Advertisement

Privacy Visor: Method for Preventing Face Image Detection by Using Differences in Human and Device Sensitivity

  • Takayuki Yamada
  • Seiichi Gohshi
  • Isao Echizen
Part of the Lecture Notes in Computer Science book series (LNCS, volume 8099)

Abstract

A method is proposed for preventing unauthorized face image revelation through unintentional capture of facial images. Methods such as covering the face and painting particular patterns on the face effectively prevent detection of facial images but hinder face-to-face communication. The proposed method overcomes this problem through the use of a device worn on the face that transmits near-infrared signals that are picked up by camera image sensors, which makes faces in captured images undetectable. The device is similar in appearance to a pair of eyeglasses, and the signals cannot be seen by the human eye, so face-to-face communication is not hindered. Testing of a prototype ”privacy visor” showed that captured facial images are sufficiently corrupted to prevent unauthorized face image revelation by face detection.

Keywords

Privacy Unauthorized face image revelation Face detection Haar-like feature Near-infrared LED 

References

  1. 1.
    Cutillo, L., Molva, R.: Safebook: A privacy-preserving online social network leveraging on real-life trust. IEEE Communications Magazine 47(12), 94–101 (2009)CrossRefGoogle Scholar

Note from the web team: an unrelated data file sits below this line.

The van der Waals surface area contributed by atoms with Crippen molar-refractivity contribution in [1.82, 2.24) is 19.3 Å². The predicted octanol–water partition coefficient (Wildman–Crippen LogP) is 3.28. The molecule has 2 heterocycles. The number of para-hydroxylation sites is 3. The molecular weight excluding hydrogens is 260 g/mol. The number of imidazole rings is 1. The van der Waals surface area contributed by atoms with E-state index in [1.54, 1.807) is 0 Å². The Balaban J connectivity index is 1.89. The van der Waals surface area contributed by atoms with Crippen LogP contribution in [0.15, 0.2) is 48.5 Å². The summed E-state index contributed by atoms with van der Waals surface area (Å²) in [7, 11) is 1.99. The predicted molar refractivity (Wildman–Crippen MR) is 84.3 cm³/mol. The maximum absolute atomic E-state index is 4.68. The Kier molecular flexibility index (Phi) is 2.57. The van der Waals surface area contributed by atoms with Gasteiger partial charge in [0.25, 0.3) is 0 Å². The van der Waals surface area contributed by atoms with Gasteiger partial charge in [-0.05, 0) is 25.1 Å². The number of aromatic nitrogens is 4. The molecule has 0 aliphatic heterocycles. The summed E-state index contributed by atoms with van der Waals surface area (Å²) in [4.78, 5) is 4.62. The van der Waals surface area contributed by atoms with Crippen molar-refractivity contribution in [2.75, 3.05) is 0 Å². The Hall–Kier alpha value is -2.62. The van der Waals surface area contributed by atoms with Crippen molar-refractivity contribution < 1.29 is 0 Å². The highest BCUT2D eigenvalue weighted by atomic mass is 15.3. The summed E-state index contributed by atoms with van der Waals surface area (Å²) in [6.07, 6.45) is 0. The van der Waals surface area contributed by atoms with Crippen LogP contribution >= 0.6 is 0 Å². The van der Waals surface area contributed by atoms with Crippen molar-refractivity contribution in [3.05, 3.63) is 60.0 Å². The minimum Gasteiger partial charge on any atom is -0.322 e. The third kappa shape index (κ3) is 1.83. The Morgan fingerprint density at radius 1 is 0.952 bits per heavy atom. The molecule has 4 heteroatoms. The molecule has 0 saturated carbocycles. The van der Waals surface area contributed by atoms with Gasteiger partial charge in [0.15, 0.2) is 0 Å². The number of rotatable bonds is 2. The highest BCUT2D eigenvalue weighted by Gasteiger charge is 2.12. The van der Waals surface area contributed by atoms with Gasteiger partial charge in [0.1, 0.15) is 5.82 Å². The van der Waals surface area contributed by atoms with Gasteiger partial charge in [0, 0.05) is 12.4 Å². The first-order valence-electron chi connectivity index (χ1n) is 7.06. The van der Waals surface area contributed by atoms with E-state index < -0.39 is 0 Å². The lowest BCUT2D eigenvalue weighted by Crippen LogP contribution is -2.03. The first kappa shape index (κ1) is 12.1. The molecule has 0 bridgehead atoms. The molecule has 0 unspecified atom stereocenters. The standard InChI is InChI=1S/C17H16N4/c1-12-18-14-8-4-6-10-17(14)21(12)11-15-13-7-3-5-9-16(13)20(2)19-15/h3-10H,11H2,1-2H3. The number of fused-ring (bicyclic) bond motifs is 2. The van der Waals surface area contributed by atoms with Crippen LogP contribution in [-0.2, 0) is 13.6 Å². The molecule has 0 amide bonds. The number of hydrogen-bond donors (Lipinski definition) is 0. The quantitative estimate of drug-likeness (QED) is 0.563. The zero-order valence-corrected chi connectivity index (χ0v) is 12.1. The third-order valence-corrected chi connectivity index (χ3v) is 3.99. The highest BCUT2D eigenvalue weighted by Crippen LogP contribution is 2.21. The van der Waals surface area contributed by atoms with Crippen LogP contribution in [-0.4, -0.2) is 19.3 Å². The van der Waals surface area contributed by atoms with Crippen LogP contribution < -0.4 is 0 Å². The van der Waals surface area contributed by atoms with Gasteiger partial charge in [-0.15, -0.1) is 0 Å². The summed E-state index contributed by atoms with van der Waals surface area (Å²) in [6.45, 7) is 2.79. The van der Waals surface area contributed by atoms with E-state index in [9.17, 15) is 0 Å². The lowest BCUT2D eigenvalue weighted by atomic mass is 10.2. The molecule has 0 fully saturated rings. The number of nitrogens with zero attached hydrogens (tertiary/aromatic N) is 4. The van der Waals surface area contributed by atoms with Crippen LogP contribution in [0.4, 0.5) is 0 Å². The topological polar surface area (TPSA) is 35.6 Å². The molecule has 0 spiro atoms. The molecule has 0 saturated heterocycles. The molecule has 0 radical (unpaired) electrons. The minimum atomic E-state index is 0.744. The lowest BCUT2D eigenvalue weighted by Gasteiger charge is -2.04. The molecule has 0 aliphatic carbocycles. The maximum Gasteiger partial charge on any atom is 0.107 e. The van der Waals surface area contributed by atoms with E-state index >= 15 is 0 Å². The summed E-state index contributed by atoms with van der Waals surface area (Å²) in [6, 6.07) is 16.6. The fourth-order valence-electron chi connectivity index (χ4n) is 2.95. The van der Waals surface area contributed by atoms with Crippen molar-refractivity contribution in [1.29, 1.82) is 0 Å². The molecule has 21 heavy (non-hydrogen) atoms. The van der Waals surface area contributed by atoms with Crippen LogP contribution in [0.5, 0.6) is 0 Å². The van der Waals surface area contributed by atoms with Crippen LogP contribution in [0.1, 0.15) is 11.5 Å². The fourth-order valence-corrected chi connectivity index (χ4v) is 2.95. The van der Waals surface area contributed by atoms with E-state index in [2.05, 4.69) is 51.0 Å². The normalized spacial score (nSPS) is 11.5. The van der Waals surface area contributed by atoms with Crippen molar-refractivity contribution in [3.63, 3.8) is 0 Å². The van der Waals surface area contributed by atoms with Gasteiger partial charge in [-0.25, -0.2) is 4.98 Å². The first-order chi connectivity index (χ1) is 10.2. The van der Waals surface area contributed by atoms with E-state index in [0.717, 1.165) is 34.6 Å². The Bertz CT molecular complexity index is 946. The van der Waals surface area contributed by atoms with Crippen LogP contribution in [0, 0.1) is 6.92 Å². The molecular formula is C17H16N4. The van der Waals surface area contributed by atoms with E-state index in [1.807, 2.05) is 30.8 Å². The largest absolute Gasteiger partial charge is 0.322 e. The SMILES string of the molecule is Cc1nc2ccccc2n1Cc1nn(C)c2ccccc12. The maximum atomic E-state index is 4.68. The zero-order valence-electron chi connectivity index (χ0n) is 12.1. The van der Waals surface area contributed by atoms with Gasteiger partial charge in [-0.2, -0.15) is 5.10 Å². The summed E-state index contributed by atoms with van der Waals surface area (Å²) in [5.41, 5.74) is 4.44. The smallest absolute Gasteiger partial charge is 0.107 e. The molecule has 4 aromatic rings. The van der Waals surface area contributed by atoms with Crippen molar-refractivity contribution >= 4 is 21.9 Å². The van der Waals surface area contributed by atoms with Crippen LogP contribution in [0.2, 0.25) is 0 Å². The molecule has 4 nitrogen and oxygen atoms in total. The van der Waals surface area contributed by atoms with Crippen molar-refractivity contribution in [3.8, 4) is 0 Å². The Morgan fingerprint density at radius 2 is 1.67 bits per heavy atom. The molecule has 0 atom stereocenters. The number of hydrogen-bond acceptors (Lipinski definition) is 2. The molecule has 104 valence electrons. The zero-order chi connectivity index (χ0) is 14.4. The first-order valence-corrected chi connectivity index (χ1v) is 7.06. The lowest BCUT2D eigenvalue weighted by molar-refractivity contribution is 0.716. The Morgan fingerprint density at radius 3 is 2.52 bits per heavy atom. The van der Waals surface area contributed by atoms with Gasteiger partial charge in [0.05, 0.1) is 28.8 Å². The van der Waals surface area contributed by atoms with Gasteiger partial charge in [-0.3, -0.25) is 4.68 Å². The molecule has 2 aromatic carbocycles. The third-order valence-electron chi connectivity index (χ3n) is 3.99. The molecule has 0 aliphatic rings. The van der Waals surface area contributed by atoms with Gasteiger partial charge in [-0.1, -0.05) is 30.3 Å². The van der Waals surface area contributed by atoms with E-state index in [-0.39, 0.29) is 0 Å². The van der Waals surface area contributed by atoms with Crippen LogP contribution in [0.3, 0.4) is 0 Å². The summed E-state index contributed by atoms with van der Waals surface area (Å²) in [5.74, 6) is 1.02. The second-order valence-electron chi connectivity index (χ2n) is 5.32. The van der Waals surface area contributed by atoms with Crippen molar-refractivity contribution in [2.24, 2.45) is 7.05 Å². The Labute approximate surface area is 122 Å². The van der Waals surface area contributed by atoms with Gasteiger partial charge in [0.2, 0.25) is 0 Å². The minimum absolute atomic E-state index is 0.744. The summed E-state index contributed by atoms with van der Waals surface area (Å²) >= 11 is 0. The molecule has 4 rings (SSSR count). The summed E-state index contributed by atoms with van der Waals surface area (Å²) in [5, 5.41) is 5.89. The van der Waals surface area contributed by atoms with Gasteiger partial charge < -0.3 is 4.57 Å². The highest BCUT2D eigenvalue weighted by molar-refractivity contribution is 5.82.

2. 2.
    Debatin, B., Lovejoy, J., Horn, A.: Facebook and Online Privacy: Attitudes, Behaviors, and Unintended Consequences. Journal of Computer-Mediated Communication 15(1), 83–108 (2009)CrossRefGoogle Scholar
  3. 3.
    Blackman, J.: Omniveillance, Google, Privacy in Public, and the Right to Your Digital Identity: A Tort for Recording and Disseminating an Individual’s Image Over the Internet. 49 Santa Clara Law Review 313, 341–392 (2009)Google Scholar
  4. 4.
  5. 5.
    Yamada, T., Gohshi, S., Echizen, I.: Preventing re-recording based on difference between sensory perceptions of humans and devices. In: Proc. of the 17th International Conference on Image Processing, ICIP 2010, pp. 993–996 (2010)Google Scholar
  6. 6.
  7. 7.
  8. 8.
    Feris, R.S., de Campos, T.E., Cesar Jr., R.M.: Detection and Tracking of Facial Features in Video Sequences. In: Cairó, O., Cantú, F.J. (eds.) MICAI 2000. LNCS, vol. 1793, pp. 127–135. Springer, Heidelberg (2000)CrossRefGoogle Scholar
  9. 9.
    Viola, P., Jones, M.: Robust Real-Time Face Detection. International Journal of Computer Vision (IJCV) 57(2), 134–157 (2004)CrossRefGoogle Scholar
  10. 10.
    Schanda, J. (ed.): Colorimetry: Understanding the CIE System. Wiley-Interscience (2007)Google Scholar
  11. 11.
    Holst, G., Lomheim, T.: CMOS/CCD Sensors and Camera Systems. SPIE-International Society for Optical Engine (2007)Google Scholar
  12. 12.
    Bradski, G., Kaehler, A.: Learning Open CV Computer Vision with the Open CV Library. O’Reilly Media (2008)Google Scholar
  13. 13.
    Lienhart, R., Kuranov, A., Pisarevsky, V.: Empirical Analysis of Detection Cascades of Boosted Classifiers for Rapid Object Detection. In: Michaelis, B., Krell, G. (eds.) DAGM 2003. LNCS, vol. 2781, pp. 297–304. Springer, Heidelberg (2003)CrossRefGoogle Scholar

Copyright information

© IFIP International Federation for Information Processing 2013

Authors and Affiliations

  • Takayuki Yamada
    • 1
  • Seiichi Gohshi
    • 2
  • Isao Echizen
    • 1
  1. 1.National Institute of InformaticsJapan
  2. 2.Kogakuin UniversityJapan

Personalised recommendations